many years of his own life as it took Pushkin to write it.

In 1940s Nabokov translated into English two of Pushkin's Little
Tragedies, "Mozart and Salieri" and "The Feast During the Plague." Like
<italic>Eugene Onegin</italic>, these two philosophical dramas have
left an indelible mark on Nabokov's own art. The theme of artist's envy
in "Mozart and Salieri" became a blueprint for a number of situations
in Nabokov's novels in which a pair of artists of unequal talent
compete for supremacy. Not unlike Salieri, the lesser talent
contemplates or actually commits an ethical or aesthetical crime
against his superior rival. On a more arcane level, Salieri's syndrome
develops into a conflict between the hero-artist, writing inside the
novel, and his ultimate creator, Nabokov, the deity outside the novel.
Contemplating this "meta-poetic theology" affords us a glimpse into
Nabokov's own metaphysics, his notions of creation, life, death,
afterlife, and the ultimate Creator. Using Pushkin's "Feast During the
Plague" as a prism to examine Nabokov's own litigation with heaven may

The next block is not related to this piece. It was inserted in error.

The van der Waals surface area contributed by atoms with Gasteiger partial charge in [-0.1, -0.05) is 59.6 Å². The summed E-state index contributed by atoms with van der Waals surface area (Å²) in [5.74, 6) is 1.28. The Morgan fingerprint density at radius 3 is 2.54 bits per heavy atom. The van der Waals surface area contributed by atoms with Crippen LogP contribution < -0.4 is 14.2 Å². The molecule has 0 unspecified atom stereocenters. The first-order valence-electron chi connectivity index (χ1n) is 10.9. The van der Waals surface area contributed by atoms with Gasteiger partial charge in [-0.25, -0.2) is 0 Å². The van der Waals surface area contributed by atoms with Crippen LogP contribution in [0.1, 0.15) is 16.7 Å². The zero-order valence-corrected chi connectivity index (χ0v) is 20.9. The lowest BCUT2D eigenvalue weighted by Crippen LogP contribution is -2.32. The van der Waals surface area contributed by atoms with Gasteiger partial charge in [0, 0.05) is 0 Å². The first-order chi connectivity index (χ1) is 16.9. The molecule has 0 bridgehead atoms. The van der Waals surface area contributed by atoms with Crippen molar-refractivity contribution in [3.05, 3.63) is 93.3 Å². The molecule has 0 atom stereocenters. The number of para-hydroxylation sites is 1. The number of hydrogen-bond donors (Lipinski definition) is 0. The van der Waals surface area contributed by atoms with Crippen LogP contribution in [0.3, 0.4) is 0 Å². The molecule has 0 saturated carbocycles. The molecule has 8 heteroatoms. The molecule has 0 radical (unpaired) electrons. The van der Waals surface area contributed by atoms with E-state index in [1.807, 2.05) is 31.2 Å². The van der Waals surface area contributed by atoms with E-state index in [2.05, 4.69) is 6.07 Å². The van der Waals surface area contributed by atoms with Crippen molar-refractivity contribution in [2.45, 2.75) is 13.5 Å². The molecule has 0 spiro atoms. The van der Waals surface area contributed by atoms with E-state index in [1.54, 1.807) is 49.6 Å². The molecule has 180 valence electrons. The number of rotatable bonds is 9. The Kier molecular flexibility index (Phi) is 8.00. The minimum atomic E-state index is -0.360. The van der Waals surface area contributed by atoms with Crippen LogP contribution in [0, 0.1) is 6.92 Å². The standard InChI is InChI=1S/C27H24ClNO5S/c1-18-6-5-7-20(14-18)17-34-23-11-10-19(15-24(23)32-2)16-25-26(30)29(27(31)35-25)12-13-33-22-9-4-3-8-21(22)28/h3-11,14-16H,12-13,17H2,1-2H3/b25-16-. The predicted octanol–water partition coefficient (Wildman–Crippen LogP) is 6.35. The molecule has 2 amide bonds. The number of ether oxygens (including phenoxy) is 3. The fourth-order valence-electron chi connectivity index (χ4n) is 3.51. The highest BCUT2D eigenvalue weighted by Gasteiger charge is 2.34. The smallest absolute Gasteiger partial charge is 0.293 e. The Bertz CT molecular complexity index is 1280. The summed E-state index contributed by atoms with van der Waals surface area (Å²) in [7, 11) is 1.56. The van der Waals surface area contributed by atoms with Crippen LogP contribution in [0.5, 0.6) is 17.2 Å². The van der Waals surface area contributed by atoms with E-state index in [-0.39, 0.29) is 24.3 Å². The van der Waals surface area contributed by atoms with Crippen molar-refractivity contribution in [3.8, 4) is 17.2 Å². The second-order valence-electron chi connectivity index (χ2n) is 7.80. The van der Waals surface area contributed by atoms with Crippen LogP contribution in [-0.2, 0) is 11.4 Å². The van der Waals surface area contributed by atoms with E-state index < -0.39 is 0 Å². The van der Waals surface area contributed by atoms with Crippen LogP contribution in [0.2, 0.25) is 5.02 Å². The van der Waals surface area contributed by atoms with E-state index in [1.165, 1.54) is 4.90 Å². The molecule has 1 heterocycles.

prove, as I will try to demonstrate, more revealing than Nabokov's
numerous quibbling potshots at religion.


Nabokov as Translator of "Alice's Adventures in Wonderland" by
Lewis Carroll

Nina Demourova
University of Russian Academy of Education, Moscow, Russia

In his "Anya in the Land of Wonder" Nabokov falls back on the rich
tradition of Russian translation which is understood, mostly though not
exclusively, as adaptation of the original text. This is thought all
the more important for the book which is viewed mainly as a children's
book. In this, in many ways, he follows in the steps of the Russian
translators who were his predecessors:

The Anonymous translator of the first "Alice" which bore the title "Sonya
in the Land of Wonder" (1879)

o M. D. Gransrom (1908)

o A. N. Rozhdestvenskaya (1908-1909)

o Allegro (the pen name of P. S. Solovyova, 1909)

o The anonymous translator of the 1913 "Alice" who is believed to be
M. P. Chekhov

However, Nabokov translation is a much more consistent attempt at
systematic adaptation of Lewis Carroll's text to a new linguistic
reality which is realized on all levels of the text:

o choice of words

o syntax

o rendering of names

o parody

o poetry

o puns and play of words

o nonsense

o logical jokes

At the same time, Nabokov's translation, the work of a very young
writerwho does not yet know the extent of his own genius, is,
undoubtedly, in many ways a better and more vigorous rendering of Lewis
Carroll's immortal fairy tale than all the earlier Russified
adaptations (Simon Karlinsky). It is due mainly to the simple but
momentous fact of the congeniality of their unique gifts which with
years becomes more and more obvious.

Nabokov and Cornell: A View of the Outsider

Galya Diment
University of Washington, Seattle